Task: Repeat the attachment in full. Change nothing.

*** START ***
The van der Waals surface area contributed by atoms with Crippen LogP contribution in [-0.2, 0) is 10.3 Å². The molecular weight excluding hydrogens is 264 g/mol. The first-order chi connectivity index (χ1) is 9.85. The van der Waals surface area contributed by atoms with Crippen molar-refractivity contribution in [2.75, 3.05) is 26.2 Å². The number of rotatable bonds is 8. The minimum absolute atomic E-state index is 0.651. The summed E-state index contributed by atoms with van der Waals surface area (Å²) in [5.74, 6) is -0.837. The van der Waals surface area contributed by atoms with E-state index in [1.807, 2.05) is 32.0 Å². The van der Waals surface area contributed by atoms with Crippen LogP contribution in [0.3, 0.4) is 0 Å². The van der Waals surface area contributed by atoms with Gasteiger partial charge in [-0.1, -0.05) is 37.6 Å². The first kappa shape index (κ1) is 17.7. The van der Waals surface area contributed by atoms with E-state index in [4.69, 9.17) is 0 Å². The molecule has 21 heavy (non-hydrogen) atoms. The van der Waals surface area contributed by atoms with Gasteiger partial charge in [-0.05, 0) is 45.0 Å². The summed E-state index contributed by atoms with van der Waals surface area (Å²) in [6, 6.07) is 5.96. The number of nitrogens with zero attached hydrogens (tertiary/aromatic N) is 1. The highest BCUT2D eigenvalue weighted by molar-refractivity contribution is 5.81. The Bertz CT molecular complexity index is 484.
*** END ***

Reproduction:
The van der Waals surface area contributed by atoms with Crippen LogP contribution in [-0.2, 0) is 10.3 Å². The molecular weight excluding hydrogens is 264 g/mol. The first-order chi connectivity index (χ1) is 9.85. The van der Waals surface area contributed by atoms with Crippen molar-refractivity contribution in [2.75, 3.05) is 26.2 Å². The number of rotatable bonds is 8. The minimum absolute atomic E-state index is 0.651. The summed E-state index contributed by atoms with van der Waals surface area (Å²) in [5.74, 6) is -0.837. The van der Waals surface area contributed by atoms with E-state index in [1.807, 2.05) is 32.0 Å². The van der Waals surface area contributed by atoms with Crippen LogP contribution in [0.3, 0.4) is 0 Å². The van der Waals surface area contributed by atoms with Gasteiger partial charge in [-0.1, -0.05) is 37.6 Å². The first kappa shape index (κ1) is 17.7. The van der Waals surface area contributed by atoms with E-state index in [4.69, 9.17) is 0 Å². The molecule has 21 heavy (non-hydrogen) atoms. The van der Waals surface area contributed by atoms with Gasteiger partial charge in [-0.05, 0) is 45.0 Å². The summed E-state index contributed by atoms with van der Waals surface area (Å²) in [6, 6.07) is 5.96. The number of nitrogens with zero attached hydrogens (tertiary/aromatic N) is 1. The highest BCUT2D eigenvalue weighted by molar-refractivity contribution is 5.81. The Bertz CT molecular complexity index is 484.